I reread On Immunity because it’s a Book Club Pick for the Mom Rage Podcast, a podcast which I’m embarrassingly enthusiastic about. I think they’re going to be talking about it on next week’s episode, but if you haven’t yet, you might as well just listen to all of them.

October 15, 2019

Cities Work

I understand the circumstances that have resulted in an increasing number of people on our streets, but what I cannot understand is how someone could walk on by someone who is unconscious on the sidewalk and do nothing, which happens all the time. “If that were me lying on the sidewalk, I’d want someone to help,” I tell my children. “If it were you, I would want someone to help.” Today we called an ambulance for the second time in recent months for someone who was in trouble. Because that guy on the sidewalk, he’s our neighbour. We share this city together, and cities work when we take care of each other.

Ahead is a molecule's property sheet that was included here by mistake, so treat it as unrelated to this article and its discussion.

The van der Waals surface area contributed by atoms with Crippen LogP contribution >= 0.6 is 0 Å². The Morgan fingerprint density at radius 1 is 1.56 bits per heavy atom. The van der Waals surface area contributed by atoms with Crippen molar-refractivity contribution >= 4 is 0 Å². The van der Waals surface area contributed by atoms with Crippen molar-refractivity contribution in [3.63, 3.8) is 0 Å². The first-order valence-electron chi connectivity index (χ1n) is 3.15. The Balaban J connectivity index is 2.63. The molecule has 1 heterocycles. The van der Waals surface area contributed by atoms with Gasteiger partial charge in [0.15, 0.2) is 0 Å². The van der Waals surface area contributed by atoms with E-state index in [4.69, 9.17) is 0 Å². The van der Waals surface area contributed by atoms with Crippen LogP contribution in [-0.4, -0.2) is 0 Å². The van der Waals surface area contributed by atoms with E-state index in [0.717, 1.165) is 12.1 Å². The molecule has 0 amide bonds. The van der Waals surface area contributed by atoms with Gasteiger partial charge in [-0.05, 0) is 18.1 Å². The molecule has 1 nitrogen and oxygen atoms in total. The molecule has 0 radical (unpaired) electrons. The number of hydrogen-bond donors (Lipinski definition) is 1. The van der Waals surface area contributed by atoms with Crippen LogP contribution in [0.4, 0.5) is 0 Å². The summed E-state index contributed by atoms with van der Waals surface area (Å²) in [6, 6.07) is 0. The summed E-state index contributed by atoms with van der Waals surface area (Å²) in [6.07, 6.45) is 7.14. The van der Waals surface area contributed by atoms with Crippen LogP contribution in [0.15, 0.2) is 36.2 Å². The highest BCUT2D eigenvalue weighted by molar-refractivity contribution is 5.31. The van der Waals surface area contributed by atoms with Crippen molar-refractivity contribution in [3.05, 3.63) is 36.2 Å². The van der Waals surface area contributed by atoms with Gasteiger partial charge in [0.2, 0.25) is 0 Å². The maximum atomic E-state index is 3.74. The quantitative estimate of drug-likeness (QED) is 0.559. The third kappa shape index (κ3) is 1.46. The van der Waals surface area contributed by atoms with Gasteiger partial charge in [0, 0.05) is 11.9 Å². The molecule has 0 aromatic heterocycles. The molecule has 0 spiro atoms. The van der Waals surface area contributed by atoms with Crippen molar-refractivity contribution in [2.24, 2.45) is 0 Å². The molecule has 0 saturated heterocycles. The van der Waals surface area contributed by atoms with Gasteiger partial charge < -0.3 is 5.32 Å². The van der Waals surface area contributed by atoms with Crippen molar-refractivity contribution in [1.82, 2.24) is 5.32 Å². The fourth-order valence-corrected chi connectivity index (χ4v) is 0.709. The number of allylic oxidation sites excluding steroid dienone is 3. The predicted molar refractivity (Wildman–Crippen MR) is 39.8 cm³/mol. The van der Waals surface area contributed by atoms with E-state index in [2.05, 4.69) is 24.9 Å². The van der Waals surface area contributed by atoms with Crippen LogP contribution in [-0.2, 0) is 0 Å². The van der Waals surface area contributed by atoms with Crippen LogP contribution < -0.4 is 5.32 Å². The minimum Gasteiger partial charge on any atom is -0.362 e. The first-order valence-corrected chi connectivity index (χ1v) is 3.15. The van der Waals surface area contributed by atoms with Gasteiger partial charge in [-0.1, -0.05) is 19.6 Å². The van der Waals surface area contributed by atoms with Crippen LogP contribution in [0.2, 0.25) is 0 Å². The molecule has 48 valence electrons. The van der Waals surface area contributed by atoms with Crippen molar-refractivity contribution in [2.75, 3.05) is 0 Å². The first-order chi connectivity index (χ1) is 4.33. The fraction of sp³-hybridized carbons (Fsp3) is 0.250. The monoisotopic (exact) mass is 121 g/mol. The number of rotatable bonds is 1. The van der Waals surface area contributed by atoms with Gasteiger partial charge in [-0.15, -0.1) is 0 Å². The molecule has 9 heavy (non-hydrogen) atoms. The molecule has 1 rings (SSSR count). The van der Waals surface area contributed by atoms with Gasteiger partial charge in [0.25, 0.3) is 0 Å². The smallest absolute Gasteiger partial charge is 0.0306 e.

And as ever, I was so grateful for the kindness of first responders who accorded this man his dignity. Firefighters and ambulance arrived and took care of him, as a Falun Dafa Parade came up the street, an amazing marching band. We’d left by then and were across the street watching the parade half a block from where the firetruck and ambulance were blocking the road, and this tension, these intersections, and connections are why I love cities so much. Why I love this city so much. 

It’s a miracle that any of it works, but sometimes it does, and it can be beautiful and so absurd, the golden autumn day a glorious backdrop. 

By the time the parade had arrived, the emergency vehicles were gone, the man taken to the hospital, which I know is only the beginning of the story and unlikely to be the end of his struggles. But I hope it helped, and I loved the marching band and their music, and I am so grateful to be connected to all of it, to be part of this messed up, gorgeous, incredible world.

October 10, 2019

October